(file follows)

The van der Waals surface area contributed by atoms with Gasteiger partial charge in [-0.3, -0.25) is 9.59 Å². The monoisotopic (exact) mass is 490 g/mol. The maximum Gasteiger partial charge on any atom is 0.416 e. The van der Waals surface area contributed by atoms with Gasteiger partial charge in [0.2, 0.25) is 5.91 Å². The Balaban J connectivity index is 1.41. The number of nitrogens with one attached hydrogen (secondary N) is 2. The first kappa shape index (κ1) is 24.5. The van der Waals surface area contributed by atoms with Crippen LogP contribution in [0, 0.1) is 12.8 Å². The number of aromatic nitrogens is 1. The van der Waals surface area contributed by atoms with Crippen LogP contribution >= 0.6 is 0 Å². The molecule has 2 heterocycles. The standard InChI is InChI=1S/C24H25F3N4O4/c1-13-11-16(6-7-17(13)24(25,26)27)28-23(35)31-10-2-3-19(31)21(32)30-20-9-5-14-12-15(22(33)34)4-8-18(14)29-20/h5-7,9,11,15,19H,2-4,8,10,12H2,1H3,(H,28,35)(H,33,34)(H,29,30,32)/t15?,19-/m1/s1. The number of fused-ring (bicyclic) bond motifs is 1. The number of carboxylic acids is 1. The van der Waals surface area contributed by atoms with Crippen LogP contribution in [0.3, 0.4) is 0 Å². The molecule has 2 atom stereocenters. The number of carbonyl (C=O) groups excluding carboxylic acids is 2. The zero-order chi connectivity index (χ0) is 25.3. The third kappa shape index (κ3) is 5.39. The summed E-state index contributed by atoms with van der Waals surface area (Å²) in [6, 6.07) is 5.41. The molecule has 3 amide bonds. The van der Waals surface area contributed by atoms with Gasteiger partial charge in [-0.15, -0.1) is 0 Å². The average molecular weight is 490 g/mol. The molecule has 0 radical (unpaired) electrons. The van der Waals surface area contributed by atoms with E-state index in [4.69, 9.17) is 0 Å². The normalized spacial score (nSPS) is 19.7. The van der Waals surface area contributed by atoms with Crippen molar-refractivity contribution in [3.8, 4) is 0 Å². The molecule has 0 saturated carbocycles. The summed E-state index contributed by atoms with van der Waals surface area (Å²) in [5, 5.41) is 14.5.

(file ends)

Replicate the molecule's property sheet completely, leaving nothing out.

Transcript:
The van der Waals surface area contributed by atoms with Gasteiger partial charge in [-0.3, -0.25) is 9.59 Å². The monoisotopic (exact) mass is 490 g/mol. The maximum Gasteiger partial charge on any atom is 0.416 e. The van der Waals surface area contributed by atoms with Gasteiger partial charge in [0.2, 0.25) is 5.91 Å². The Balaban J connectivity index is 1.41. The number of nitrogens with one attached hydrogen (secondary N) is 2. The first kappa shape index (κ1) is 24.5. The van der Waals surface area contributed by atoms with Crippen LogP contribution in [0, 0.1) is 12.8 Å². The number of aromatic nitrogens is 1. The van der Waals surface area contributed by atoms with Crippen LogP contribution >= 0.6 is 0 Å². The molecule has 2 heterocycles. The standard InChI is InChI=1S/C24H25F3N4O4/c1-13-11-16(6-7-17(13)24(25,26)27)28-23(35)31-10-2-3-19(31)21(32)30-20-9-5-14-12-15(22(33)34)4-8-18(14)29-20/h5-7,9,11,15,19H,2-4,8,10,12H2,1H3,(H,28,35)(H,33,34)(H,29,30,32)/t15?,19-/m1/s1. The number of fused-ring (bicyclic) bond motifs is 1. The number of carboxylic acids is 1. The van der Waals surface area contributed by atoms with Crippen LogP contribution in [0.3, 0.4) is 0 Å². The molecule has 2 atom stereocenters. The number of carbonyl (C=O) groups excluding carboxylic acids is 2. The zero-order chi connectivity index (χ0) is 25.3. The third kappa shape index (κ3) is 5.39. The summed E-state index contributed by atoms with van der Waals surface area (Å²) in [6, 6.07) is 5.41. The molecule has 3 amide bonds. The van der Waals surface area contributed by atoms with Gasteiger partial charge in [-0.15, -0.1) is 0 Å². The average molecular weight is 490 g/mol. The molecule has 0 radical (unpaired) electrons. The van der Waals surface area contributed by atoms with E-state index in [4.69, 9.17) is 0 Å². The normalized spacial score (nSPS) is 19.7. The van der Waals surface area contributed by atoms with Crippen molar-refractivity contribution in [3.8, 4) is 0 Å². The molecule has 0 saturated carbocycles. The summed E-state index contributed by atoms with van der Waals surface area (Å²) in [5, 5.41) is 14.5.